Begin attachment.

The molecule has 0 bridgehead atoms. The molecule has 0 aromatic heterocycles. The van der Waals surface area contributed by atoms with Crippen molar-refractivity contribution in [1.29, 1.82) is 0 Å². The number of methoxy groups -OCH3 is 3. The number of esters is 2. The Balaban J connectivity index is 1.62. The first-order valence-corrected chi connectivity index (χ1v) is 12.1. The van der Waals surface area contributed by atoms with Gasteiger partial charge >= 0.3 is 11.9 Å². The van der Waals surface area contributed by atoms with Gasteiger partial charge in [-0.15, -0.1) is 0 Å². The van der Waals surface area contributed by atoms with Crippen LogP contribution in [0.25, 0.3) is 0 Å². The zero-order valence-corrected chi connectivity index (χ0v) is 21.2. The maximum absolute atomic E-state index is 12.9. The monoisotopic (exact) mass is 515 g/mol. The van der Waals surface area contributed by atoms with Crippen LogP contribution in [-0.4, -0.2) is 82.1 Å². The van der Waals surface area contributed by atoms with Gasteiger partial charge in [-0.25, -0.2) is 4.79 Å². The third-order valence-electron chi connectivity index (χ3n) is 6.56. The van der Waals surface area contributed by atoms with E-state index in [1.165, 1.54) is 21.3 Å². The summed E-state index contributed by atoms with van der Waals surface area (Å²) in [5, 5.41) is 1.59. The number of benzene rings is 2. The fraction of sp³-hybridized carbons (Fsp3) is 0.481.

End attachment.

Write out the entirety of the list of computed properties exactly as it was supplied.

The molecule has 0 bridgehead atoms. The molecule has 0 aromatic heterocycles. The van der Waals surface area contributed by atoms with Crippen molar-refractivity contribution in [1.29, 1.82) is 0 Å². The number of methoxy groups -OCH3 is 3. The number of esters is 2. The Balaban J connectivity index is 1.62. The first-order valence-corrected chi connectivity index (χ1v) is 12.1. The van der Waals surface area contributed by atoms with Gasteiger partial charge >= 0.3 is 11.9 Å². The van der Waals surface area contributed by atoms with Gasteiger partial charge in [-0.15, -0.1) is 0 Å². The van der Waals surface area contributed by atoms with Crippen LogP contribution in [0.25, 0.3) is 0 Å². The zero-order valence-corrected chi connectivity index (χ0v) is 21.2. The maximum absolute atomic E-state index is 12.9. The monoisotopic (exact) mass is 515 g/mol. The van der Waals surface area contributed by atoms with Crippen LogP contribution in [-0.4, -0.2) is 82.1 Å². The van der Waals surface area contributed by atoms with Gasteiger partial charge in [-0.25, -0.2) is 4.79 Å². The third-order valence-electron chi connectivity index (χ3n) is 6.56. The van der Waals surface area contributed by atoms with E-state index in [1.165, 1.54) is 21.3 Å². The summed E-state index contributed by atoms with van der Waals surface area (Å²) in [5, 5.41) is 1.59. The number of benzene rings is 2. The fraction of sp³-hybridized carbons (Fsp3) is 0.481.